Dec. 3 (Bloomberg) -- Chinese stocks fell, dragging the benchmark index to its lowest level in almost four years, as liquor makers and coal producers plunged.
A gauge tracking consumer-staple companies sank the most in three years. Kweichow Moutai Co., the world’s second-largest distiller by market value, tumbled the most since 2008 on concern demand for high-end liquor is decreasing. Datong Coal Industry Co. dropped 4.1 percent after the benchmark price for thermal coal decreased. The declines overshadowed data showing a manufacturing gauge rose to a seven-month high.
“The macroeconomic data may indicate that the economy is improving but people don’t feel that on the ground,” Li Guangming, an analyst at Dongxing Securities Co., said in a telephone interview from Beijing today.
The Shanghai Composite Index dropped 1 percent to 1,959.77 at the 3 p.m. local-time close, with about seven stocks declining for each that gained. The CSI 300 Index slid 1.4 percent. The Hang Seng China Enterprises Index lost 1.6 percent in Hong Kong. The Bloomberg China-US 55 Index, the measure of the most-traded U.S.-listed Chinese companies, added 0.6 percent in New York on Nov. 30.
Concern that a possible wave of new share sales will lure funds from existing equities also dragged stocks lower. China has 493 companies awaiting initial public offerings on the mainboards in Shanghai and Shenzhen and on Shenzhen’s small and medium-sized enterprises board as of Nov. 29, according to Bloomberg calculations based on the latest data posted on the China Securities Regulatory Commission’s website.
The Shanghai Composite trades at 10.8 times reported earnings, the lowest level since at least 1997, according to data compiled by Bloomberg. The index has fallen 11 percent this year, heading for a third straight year of losses, amid estimates the economy will grow at its slowest pace in a more than a decade this year.
Chinese companies traded on the mainland are 3.3 percent cheaper than their Hong Kong-listed counterparts, according to an index from Hang Seng Bank Ltd. The discount, which last week was the widest since January 2011, shows global investors are more optimistic than locals on the country’s growth prospects.
The Hang Seng China Enterprises Index has jumped 16 percent since Sept. 5. Yuan-denominated shares are restricted to domestic investors and a limited number of foreign institutions, while their Hong Kong counterparts are open to overseas investors.
A gauge tracking consumer staples dropped 5.6 percent, the most among 10 industries in the CSI 300. Kweichow Moutai slumped 7.3 percent to 200.19 yuan, the biggest drop since September 2008. Wuliangye Yibin Co. tumbled 9.9 percent to 24.31 yuan. Jiuguijiu Co. lost 6.3 percent to 27.32 yuan.
“Investors don’t have a good outlook for baijiu,” Liu Wei, an analyst at Masterlink Securities Corp., said by phone from Shanghai. “We haven’t seen Wuliangye increasing prices of their products even though this should be the peak season.”
Silver Base Group Holdings Ltd., a Hong Kong-based distributor of high-end Chinese liquor including products by Wuliangye, reported Dec. 2 a six-month loss of HK$194.5 million ($25.1 million), citing weak consumption and increased inventories. Billionaire Cheng Yu-Tung cut his stake in Silver Base to 3.91 percent from at least 8.1 percent last month, according to disclosure filings to the Hong Kong stock exchange.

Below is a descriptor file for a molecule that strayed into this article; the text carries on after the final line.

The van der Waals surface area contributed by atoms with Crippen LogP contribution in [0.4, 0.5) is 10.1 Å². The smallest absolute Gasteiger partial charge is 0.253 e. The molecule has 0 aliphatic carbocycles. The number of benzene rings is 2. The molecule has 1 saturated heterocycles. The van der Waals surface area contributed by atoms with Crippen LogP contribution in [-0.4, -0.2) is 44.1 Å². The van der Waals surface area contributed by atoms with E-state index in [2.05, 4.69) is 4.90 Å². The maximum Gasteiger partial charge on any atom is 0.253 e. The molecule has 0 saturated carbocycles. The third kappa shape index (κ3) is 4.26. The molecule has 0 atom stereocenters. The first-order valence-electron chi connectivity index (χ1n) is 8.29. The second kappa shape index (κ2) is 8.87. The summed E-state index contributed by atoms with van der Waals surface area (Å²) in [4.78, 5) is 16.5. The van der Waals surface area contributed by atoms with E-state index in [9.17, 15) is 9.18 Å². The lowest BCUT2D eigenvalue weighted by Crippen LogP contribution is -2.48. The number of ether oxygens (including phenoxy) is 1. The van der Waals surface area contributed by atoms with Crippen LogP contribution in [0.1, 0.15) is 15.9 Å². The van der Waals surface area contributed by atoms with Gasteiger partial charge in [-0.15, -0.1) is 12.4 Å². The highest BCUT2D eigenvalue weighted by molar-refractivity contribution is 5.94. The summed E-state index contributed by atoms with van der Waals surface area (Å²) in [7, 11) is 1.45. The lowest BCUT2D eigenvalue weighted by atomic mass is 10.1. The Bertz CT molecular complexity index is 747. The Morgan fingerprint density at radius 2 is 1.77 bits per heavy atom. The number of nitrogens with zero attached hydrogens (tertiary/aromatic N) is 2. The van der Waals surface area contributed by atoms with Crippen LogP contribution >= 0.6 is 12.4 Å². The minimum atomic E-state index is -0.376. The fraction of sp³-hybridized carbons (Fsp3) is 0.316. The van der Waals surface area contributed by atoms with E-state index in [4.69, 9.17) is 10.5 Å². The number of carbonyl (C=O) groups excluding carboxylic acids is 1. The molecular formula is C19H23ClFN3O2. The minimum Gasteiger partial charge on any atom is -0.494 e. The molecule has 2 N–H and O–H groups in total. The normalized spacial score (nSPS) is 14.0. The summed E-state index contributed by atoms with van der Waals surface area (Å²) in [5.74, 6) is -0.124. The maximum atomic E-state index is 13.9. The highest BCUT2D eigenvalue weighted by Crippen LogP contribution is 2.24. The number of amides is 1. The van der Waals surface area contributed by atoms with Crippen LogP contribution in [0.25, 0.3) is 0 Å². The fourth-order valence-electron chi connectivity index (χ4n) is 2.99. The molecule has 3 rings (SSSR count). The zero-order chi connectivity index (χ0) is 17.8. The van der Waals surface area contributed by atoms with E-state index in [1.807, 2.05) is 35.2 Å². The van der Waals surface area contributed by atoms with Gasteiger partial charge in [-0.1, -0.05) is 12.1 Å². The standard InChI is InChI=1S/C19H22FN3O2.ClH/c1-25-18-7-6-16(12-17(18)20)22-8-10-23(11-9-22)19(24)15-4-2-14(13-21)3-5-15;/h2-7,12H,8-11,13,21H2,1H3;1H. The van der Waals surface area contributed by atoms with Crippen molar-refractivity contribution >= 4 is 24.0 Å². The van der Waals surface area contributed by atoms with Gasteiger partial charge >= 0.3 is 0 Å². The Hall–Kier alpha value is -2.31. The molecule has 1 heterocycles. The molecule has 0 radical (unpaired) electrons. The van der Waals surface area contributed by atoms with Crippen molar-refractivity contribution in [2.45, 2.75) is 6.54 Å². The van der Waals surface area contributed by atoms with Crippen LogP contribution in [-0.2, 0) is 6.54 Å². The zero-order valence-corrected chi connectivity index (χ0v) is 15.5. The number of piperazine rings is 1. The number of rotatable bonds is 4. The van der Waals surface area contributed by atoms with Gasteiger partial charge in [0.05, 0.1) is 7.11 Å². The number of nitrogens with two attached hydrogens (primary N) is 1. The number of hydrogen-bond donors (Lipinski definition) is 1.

Silver Base shares plunged 5.8 percent to HK$2.29 today, the lowest level in three years.
Datong Coal dropped 4.1 percent to 7.73 yuan, the lowest close since March 17, 2009. Yanzhou Coal Mining Co. retreated 4.8 percent to 15.43 yuan, the lowest since July 5, 2010.
China’s benchmark price for thermal coal fell for a second week to the lowest level since the end of September as inventories at the port of Qinhuangdao increased.
November’s official manufacturing Purchasing Managers’ Index rose to 50.6. A gauge of new orders increased to its highest level since April and the output reading was the highest in six months, according to an official report. Non-manufacturing PMI climbed to 55.6 last month, the highest in three months.
Nine of 16 analysts surveyed over the last two weeks by Bloomberg News forecast the government will set next year’s economic growth target at 7.5 percent, unchanged from from 2012, while six expect a decline to 7 percent and one sees an increase to 8 percent.
American companies are supplanting China from the world’s 500 biggest stocks faster than at any time in the past decade. U.S. corporations make up 171 of the top 500 with a market capitalization of $10.6 trillion, compared with 159 valued at $8.24 trillion in 2009, according to data compiled by Bloomberg. PetroChina Co. and Industrial & Commercial Bank of China Ltd. lead the 24 Chinese firms worth $1.74 trillion, down from 34 with a value of $2.19 trillion.
Developers advanced. Poly Real Estate Group Co. increased 2.4 percent to 11.75 yuan. Gemdale Corp. climbed 2.3 percent to 5.41 yuan. Home prices rose 0.26 percent in November from October, the most in four months, Soufun Holdings Ltd., the country’s biggest real estate website owner, said today.
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